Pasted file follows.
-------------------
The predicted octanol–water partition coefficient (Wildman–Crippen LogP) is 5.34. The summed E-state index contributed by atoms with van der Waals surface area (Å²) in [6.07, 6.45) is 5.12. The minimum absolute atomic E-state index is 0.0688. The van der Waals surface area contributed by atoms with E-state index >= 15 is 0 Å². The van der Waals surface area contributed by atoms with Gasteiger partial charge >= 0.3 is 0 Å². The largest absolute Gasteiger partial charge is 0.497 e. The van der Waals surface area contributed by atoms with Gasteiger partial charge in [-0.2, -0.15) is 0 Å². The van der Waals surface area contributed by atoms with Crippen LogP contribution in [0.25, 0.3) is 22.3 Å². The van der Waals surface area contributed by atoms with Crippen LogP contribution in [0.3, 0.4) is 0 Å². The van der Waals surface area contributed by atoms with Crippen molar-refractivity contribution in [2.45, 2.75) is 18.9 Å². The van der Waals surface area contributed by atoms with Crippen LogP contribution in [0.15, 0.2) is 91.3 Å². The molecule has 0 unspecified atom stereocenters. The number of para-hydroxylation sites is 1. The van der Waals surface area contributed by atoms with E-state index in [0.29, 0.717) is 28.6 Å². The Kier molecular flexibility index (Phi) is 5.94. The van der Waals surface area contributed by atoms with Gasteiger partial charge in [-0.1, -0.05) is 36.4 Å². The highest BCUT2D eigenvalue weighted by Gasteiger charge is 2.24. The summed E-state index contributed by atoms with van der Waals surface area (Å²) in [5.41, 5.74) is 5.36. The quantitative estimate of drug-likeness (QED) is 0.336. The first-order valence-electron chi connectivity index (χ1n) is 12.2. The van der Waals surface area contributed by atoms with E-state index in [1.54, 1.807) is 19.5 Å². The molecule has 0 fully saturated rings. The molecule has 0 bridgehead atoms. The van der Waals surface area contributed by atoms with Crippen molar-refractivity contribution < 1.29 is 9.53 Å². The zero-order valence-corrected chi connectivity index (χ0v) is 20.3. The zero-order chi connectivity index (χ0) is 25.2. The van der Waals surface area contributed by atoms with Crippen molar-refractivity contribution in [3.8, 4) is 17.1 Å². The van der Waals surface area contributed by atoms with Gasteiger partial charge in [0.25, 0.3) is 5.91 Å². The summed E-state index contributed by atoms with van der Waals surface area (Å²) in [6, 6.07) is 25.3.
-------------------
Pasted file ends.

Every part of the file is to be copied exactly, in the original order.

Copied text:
The predicted octanol–water partition coefficient (Wildman–Crippen LogP) is 5.34. The summed E-state index contributed by atoms with van der Waals surface area (Å²) in [6.07, 6.45) is 5.12. The minimum absolute atomic E-state index is 0.0688. The van der Waals surface area contributed by atoms with E-state index >= 15 is 0 Å². The van der Waals surface area contributed by atoms with Gasteiger partial charge >= 0.3 is 0 Å². The largest absolute Gasteiger partial charge is 0.497 e. The van der Waals surface area contributed by atoms with Gasteiger partial charge in [-0.2, -0.15) is 0 Å². The van der Waals surface area contributed by atoms with Crippen LogP contribution in [0.25, 0.3) is 22.3 Å². The van der Waals surface area contributed by atoms with Crippen LogP contribution in [0.3, 0.4) is 0 Å². The van der Waals surface area contributed by atoms with Crippen molar-refractivity contribution in [2.45, 2.75) is 18.9 Å². The van der Waals surface area contributed by atoms with Crippen LogP contribution in [0.15, 0.2) is 91.3 Å². The molecule has 0 unspecified atom stereocenters. The number of para-hydroxylation sites is 1. The van der Waals surface area contributed by atoms with E-state index in [0.29, 0.717) is 28.6 Å². The Kier molecular flexibility index (Phi) is 5.94. The van der Waals surface area contributed by atoms with Gasteiger partial charge in [-0.1, -0.05) is 36.4 Å². The highest BCUT2D eigenvalue weighted by Gasteiger charge is 2.24. The summed E-state index contributed by atoms with van der Waals surface area (Å²) in [5.41, 5.74) is 5.36. The quantitative estimate of drug-likeness (QED) is 0.336. The first-order valence-electron chi connectivity index (χ1n) is 12.2. The van der Waals surface area contributed by atoms with E-state index in [1.54, 1.807) is 19.5 Å². The molecule has 0 fully saturated rings. The molecule has 0 bridgehead atoms. The van der Waals surface area contributed by atoms with Crippen molar-refractivity contribution < 1.29 is 9.53 Å². The zero-order valence-corrected chi connectivity index (χ0v) is 20.3. The zero-order chi connectivity index (χ0) is 25.2. The van der Waals surface area contributed by atoms with Crippen molar-refractivity contribution in [3.8, 4) is 17.1 Å². The van der Waals surface area contributed by atoms with Gasteiger partial charge in [0.25, 0.3) is 5.91 Å². The summed E-state index contributed by atoms with van der Waals surface area (Å²) in [6, 6.07) is 25.3.